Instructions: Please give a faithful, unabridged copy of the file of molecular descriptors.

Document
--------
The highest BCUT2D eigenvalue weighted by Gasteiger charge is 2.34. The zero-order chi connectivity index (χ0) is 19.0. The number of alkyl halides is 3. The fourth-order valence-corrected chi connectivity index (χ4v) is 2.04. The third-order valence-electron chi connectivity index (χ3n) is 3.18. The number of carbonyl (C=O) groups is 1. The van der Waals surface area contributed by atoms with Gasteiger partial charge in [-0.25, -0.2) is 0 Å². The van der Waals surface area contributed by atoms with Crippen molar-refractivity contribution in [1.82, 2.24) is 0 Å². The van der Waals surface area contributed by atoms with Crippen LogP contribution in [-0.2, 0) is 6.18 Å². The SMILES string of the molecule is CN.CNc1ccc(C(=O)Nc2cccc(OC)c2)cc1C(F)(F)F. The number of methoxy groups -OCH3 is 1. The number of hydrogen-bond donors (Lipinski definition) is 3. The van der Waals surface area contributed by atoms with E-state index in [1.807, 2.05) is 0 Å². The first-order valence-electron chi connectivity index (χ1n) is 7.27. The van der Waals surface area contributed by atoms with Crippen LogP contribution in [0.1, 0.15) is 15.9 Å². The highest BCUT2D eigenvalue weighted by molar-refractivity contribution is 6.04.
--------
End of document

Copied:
The highest BCUT2D eigenvalue weighted by Gasteiger charge is 2.34. The zero-order chi connectivity index (χ0) is 19.0. The number of alkyl halides is 3. The fourth-order valence-corrected chi connectivity index (χ4v) is 2.04. The third-order valence-electron chi connectivity index (χ3n) is 3.18. The number of carbonyl (C=O) groups is 1. The van der Waals surface area contributed by atoms with Gasteiger partial charge in [-0.25, -0.2) is 0 Å². The van der Waals surface area contributed by atoms with Crippen molar-refractivity contribution in [1.82, 2.24) is 0 Å². The van der Waals surface area contributed by atoms with Crippen LogP contribution in [-0.2, 0) is 6.18 Å². The SMILES string of the molecule is CN.CNc1ccc(C(=O)Nc2cccc(OC)c2)cc1C(F)(F)F. The number of methoxy groups -OCH3 is 1. The number of hydrogen-bond donors (Lipinski definition) is 3. The van der Waals surface area contributed by atoms with E-state index in [1.807, 2.05) is 0 Å². The first-order valence-electron chi connectivity index (χ1n) is 7.27. The van der Waals surface area contributed by atoms with Crippen LogP contribution in [0.1, 0.15) is 15.9 Å². The highest BCUT2D eigenvalue weighted by molar-refractivity contribution is 6.04.